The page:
Washington just raised $300 MILLION to reinvest in our communities in the first auction for allowances, with three more auctions coming this year! For the first time ever, our state will have billions of dollars available to invest in climate and clean energy solutions. There is a lot on the horizon to look forward to - unprecedented investments in a cleaner transportation system, cleaner homes and buildings, and cleaner air to breathe. It is truly an exciting time to live in Washington!
The Climate Commitment Act is a product of over a decade’s worth of work, continuously beating the drum on climate. We now have a first-in-the-nation cap-and-invest policy that actually centers justice and requires some of the steepest cuts in climate pollution in the country, and we are on the brink of seeing real benefits in our communities.
Following our deep dive into the ins and outs of the Climate Commitment Act (CCA), we’re reporting back for a quick touch on the results of Washington’s first auction, which showed huge potential for pollution reductions statewide with funds generated by some of the state’s top polluters. The price of an allowance settled at $48.50, generating a whopping $300 million for climate and clean energy investments from this auction alone.
Last month’s auction was just the first of many and offered a window into the immense promise of the CCA to fund programs that cut carbon from our biggest sources of climate pollution, including transportation, industry, and our homes and buildings. CCA funds will also play a pivotal role in improving air quality in overburdened communities, supporting Tribal Nations’ climate resilience and adaptation efforts, and bolstering natural infrastructure to increase resilience and sequestration capacity in our environment and our communities. At least 35% (with a goal of 40%) of CCA funds must also directly benefit overburdened communities. Working with the Environmental Justice Council, the Legislature has an incredible opportunity to reduce the disproportionate impacts of climate change and poor air quality in overburdened communities, while ensuring these communities experience the benefits of these new funds.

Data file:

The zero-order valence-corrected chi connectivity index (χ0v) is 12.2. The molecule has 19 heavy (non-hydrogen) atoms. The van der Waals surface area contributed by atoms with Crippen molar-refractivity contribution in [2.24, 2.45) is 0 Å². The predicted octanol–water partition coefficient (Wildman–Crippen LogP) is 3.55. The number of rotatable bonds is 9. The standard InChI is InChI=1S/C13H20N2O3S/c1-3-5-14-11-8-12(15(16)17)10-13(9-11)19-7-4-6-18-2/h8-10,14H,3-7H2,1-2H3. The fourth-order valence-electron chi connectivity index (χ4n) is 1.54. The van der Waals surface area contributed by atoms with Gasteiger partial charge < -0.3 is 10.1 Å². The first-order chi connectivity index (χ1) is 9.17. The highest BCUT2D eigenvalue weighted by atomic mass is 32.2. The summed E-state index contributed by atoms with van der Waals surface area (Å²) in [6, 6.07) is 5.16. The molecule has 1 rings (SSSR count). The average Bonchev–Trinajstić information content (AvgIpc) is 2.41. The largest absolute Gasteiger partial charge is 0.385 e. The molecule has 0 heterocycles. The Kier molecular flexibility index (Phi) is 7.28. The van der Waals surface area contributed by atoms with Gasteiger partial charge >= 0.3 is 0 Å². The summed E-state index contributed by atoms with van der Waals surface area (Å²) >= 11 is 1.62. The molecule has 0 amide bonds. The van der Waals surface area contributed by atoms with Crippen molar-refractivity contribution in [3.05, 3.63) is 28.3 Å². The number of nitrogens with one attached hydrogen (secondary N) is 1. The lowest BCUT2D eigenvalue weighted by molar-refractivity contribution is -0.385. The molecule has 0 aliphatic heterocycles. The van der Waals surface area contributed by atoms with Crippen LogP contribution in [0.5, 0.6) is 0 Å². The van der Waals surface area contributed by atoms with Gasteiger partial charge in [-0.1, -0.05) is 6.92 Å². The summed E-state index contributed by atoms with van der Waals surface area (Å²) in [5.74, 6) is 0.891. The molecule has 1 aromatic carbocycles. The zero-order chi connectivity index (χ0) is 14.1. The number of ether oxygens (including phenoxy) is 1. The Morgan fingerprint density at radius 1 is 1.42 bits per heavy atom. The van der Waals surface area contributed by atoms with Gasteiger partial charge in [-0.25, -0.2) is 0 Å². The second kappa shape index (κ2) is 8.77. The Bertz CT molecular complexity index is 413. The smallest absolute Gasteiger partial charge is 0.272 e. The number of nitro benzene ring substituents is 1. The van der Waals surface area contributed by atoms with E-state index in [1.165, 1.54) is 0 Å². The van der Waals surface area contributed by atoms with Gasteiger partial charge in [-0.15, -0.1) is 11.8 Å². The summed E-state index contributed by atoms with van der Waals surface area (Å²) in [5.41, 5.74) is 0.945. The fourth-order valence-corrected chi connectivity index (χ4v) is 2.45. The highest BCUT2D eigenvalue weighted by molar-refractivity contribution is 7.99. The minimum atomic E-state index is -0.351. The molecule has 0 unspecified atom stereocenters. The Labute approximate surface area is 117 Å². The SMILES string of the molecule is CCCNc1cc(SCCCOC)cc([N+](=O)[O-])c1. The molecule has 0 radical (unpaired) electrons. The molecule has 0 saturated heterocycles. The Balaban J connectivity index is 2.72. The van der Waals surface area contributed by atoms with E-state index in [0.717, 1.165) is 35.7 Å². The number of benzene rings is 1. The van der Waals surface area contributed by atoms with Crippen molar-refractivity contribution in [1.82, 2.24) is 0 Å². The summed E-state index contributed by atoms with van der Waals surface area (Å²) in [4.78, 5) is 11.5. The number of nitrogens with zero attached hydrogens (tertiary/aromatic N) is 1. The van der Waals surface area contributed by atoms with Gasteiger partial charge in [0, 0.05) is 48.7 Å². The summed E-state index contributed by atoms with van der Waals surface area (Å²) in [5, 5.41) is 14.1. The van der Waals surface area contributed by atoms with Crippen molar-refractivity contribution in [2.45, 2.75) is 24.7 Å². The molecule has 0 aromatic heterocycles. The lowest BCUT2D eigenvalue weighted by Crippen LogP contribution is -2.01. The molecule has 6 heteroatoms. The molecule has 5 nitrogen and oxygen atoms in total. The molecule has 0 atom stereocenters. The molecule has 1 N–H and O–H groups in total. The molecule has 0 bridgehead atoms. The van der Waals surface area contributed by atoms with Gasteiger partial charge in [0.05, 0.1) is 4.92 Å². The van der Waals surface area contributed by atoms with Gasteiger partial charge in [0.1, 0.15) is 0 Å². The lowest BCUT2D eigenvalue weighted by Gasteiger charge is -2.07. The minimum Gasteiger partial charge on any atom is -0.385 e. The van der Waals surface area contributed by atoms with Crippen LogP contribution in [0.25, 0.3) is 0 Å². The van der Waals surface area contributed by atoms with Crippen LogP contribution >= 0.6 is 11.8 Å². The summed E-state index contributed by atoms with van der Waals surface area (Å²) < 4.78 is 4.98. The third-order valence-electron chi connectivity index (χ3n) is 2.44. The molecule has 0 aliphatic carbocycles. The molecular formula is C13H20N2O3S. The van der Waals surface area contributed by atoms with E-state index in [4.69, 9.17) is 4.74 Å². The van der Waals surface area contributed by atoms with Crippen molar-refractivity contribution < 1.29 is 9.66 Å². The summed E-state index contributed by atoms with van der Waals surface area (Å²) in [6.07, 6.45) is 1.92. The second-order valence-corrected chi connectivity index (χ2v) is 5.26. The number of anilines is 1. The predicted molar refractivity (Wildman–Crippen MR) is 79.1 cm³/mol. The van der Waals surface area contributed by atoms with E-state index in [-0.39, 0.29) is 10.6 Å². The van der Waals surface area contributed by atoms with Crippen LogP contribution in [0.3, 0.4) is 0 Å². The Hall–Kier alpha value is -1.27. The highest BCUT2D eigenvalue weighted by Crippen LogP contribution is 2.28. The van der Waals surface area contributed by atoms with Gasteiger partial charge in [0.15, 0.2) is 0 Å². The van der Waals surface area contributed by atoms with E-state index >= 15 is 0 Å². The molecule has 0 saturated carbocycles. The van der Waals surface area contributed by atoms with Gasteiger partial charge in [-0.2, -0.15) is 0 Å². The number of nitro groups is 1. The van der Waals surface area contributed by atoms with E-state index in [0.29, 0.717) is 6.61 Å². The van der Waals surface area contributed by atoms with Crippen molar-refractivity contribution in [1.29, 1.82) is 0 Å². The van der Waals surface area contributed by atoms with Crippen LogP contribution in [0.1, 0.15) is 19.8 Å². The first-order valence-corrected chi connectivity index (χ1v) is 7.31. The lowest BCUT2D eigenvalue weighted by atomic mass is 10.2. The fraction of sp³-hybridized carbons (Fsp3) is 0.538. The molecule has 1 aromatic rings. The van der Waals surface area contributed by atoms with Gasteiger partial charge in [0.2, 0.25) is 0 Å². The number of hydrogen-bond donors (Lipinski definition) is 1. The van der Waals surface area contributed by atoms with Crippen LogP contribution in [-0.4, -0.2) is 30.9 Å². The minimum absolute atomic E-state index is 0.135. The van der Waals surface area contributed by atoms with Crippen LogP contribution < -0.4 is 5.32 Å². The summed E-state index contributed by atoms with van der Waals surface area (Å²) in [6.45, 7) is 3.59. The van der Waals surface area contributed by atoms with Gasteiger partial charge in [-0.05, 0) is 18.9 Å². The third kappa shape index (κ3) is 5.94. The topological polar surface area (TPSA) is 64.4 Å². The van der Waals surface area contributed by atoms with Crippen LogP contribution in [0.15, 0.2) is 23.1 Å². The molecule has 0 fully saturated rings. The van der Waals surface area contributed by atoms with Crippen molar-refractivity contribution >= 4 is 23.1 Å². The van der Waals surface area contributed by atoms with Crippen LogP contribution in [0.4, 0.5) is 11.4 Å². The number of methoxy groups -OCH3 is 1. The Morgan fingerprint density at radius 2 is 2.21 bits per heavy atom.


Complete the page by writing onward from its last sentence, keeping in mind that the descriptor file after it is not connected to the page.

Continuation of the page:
You can learn more about climate and clean energy investment opportunities here. You can also read a quick summary of nationwide media coverage, including WA Director Kelly Hall in the Washington Post, in our previous edition of ClimateCast.
What’s happening now?
Legislators are actively determining how CCA dollars should be spent in the next biennium and you can act now to let them know what’s important in reducing climate pollution and ensuring cleaner air for all Washingtonians.